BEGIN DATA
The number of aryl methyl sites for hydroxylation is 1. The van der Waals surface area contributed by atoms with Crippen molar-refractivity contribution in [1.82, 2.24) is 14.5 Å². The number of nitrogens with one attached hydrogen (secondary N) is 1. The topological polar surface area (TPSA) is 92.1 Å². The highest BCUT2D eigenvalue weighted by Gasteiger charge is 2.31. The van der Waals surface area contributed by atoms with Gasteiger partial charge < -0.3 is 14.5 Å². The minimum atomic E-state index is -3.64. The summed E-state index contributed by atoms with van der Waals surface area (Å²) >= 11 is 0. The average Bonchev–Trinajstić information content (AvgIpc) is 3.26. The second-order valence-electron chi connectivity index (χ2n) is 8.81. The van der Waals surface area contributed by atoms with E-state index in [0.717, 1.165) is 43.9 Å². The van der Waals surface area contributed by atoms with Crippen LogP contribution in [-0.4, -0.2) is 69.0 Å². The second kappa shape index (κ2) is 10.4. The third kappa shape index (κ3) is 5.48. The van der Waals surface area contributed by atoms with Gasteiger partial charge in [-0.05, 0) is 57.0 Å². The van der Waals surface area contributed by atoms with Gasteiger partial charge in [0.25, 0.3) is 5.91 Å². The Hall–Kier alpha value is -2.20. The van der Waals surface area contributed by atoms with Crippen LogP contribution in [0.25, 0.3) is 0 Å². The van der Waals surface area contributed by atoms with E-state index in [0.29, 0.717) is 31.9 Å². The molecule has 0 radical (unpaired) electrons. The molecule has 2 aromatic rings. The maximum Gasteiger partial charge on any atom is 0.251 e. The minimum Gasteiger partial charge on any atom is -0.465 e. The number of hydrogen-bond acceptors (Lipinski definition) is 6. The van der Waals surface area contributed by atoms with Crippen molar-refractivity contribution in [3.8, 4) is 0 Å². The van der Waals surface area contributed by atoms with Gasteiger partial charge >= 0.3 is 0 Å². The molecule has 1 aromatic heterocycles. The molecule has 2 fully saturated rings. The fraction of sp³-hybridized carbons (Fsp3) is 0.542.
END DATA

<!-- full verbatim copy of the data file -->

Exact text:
The number of aryl methyl sites for hydroxylation is 1. The van der Waals surface area contributed by atoms with Crippen molar-refractivity contribution in [1.82, 2.24) is 14.5 Å². The number of nitrogens with one attached hydrogen (secondary N) is 1. The topological polar surface area (TPSA) is 92.1 Å². The highest BCUT2D eigenvalue weighted by Gasteiger charge is 2.31. The van der Waals surface area contributed by atoms with Gasteiger partial charge < -0.3 is 14.5 Å². The minimum atomic E-state index is -3.64. The summed E-state index contributed by atoms with van der Waals surface area (Å²) >= 11 is 0. The average Bonchev–Trinajstić information content (AvgIpc) is 3.26. The second-order valence-electron chi connectivity index (χ2n) is 8.81. The van der Waals surface area contributed by atoms with E-state index in [0.717, 1.165) is 43.9 Å². The van der Waals surface area contributed by atoms with Crippen LogP contribution in [-0.4, -0.2) is 69.0 Å². The second kappa shape index (κ2) is 10.4. The third kappa shape index (κ3) is 5.48. The van der Waals surface area contributed by atoms with Gasteiger partial charge in [-0.05, 0) is 57.0 Å². The van der Waals surface area contributed by atoms with Gasteiger partial charge in [0.25, 0.3) is 5.91 Å². The Hall–Kier alpha value is -2.20. The van der Waals surface area contributed by atoms with Crippen LogP contribution in [0.25, 0.3) is 0 Å². The van der Waals surface area contributed by atoms with E-state index in [0.29, 0.717) is 31.9 Å². The molecule has 0 radical (unpaired) electrons. The molecule has 2 aromatic rings. The maximum Gasteiger partial charge on any atom is 0.251 e. The minimum Gasteiger partial charge on any atom is -0.465 e. The number of hydrogen-bond acceptors (Lipinski definition) is 6. The van der Waals surface area contributed by atoms with Crippen molar-refractivity contribution in [3.8, 4) is 0 Å². The van der Waals surface area contributed by atoms with Gasteiger partial charge >= 0.3 is 0 Å². The molecule has 1 aromatic heterocycles. The molecule has 2 fully saturated rings. The fraction of sp³-hybridized carbons (Fsp3) is 0.542.